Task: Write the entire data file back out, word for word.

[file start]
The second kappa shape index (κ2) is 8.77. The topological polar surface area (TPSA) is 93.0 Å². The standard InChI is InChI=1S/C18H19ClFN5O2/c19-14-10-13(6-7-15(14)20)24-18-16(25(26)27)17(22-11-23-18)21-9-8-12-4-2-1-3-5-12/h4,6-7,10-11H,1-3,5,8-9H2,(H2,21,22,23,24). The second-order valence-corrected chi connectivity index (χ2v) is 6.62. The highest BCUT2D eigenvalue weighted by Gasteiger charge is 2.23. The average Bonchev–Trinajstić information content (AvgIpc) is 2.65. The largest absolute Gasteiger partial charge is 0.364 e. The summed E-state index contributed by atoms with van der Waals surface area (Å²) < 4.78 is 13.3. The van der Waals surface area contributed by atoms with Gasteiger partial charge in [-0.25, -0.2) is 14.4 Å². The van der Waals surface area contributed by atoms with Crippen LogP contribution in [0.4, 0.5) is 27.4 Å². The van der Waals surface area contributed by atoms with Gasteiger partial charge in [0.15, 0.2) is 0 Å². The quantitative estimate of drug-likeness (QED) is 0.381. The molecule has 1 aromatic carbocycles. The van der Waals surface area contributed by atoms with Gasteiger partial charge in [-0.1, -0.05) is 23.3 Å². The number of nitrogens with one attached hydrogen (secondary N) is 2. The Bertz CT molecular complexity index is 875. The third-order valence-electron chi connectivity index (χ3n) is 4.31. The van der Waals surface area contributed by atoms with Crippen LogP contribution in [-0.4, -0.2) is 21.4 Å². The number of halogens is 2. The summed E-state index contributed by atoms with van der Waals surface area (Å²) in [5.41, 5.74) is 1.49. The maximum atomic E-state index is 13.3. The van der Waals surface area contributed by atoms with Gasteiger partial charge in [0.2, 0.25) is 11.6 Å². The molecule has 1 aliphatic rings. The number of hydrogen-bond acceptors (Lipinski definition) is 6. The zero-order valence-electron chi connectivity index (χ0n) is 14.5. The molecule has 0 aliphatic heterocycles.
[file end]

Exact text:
The second kappa shape index (κ2) is 8.77. The topological polar surface area (TPSA) is 93.0 Å². The standard InChI is InChI=1S/C18H19ClFN5O2/c19-14-10-13(6-7-15(14)20)24-18-16(25(26)27)17(22-11-23-18)21-9-8-12-4-2-1-3-5-12/h4,6-7,10-11H,1-3,5,8-9H2,(H2,21,22,23,24). The second-order valence-corrected chi connectivity index (χ2v) is 6.62. The highest BCUT2D eigenvalue weighted by Gasteiger charge is 2.23. The average Bonchev–Trinajstić information content (AvgIpc) is 2.65. The largest absolute Gasteiger partial charge is 0.364 e. The summed E-state index contributed by atoms with van der Waals surface area (Å²) < 4.78 is 13.3. The van der Waals surface area contributed by atoms with Gasteiger partial charge in [-0.25, -0.2) is 14.4 Å². The van der Waals surface area contributed by atoms with Crippen LogP contribution in [0.4, 0.5) is 27.4 Å². The van der Waals surface area contributed by atoms with Gasteiger partial charge in [0.15, 0.2) is 0 Å². The quantitative estimate of drug-likeness (QED) is 0.381. The molecule has 1 aromatic carbocycles. The van der Waals surface area contributed by atoms with Gasteiger partial charge in [-0.1, -0.05) is 23.3 Å². The number of nitrogens with one attached hydrogen (secondary N) is 2. The Bertz CT molecular complexity index is 875. The third-order valence-electron chi connectivity index (χ3n) is 4.31. The van der Waals surface area contributed by atoms with Crippen LogP contribution in [-0.4, -0.2) is 21.4 Å². The number of halogens is 2. The summed E-state index contributed by atoms with van der Waals surface area (Å²) in [5.41, 5.74) is 1.49. The maximum atomic E-state index is 13.3. The van der Waals surface area contributed by atoms with Gasteiger partial charge in [0.2, 0.25) is 11.6 Å². The molecule has 1 aliphatic rings. The number of hydrogen-bond acceptors (Lipinski definition) is 6. The zero-order valence-electron chi connectivity index (χ0n) is 14.5. The molecule has 0 aliphatic heterocycles.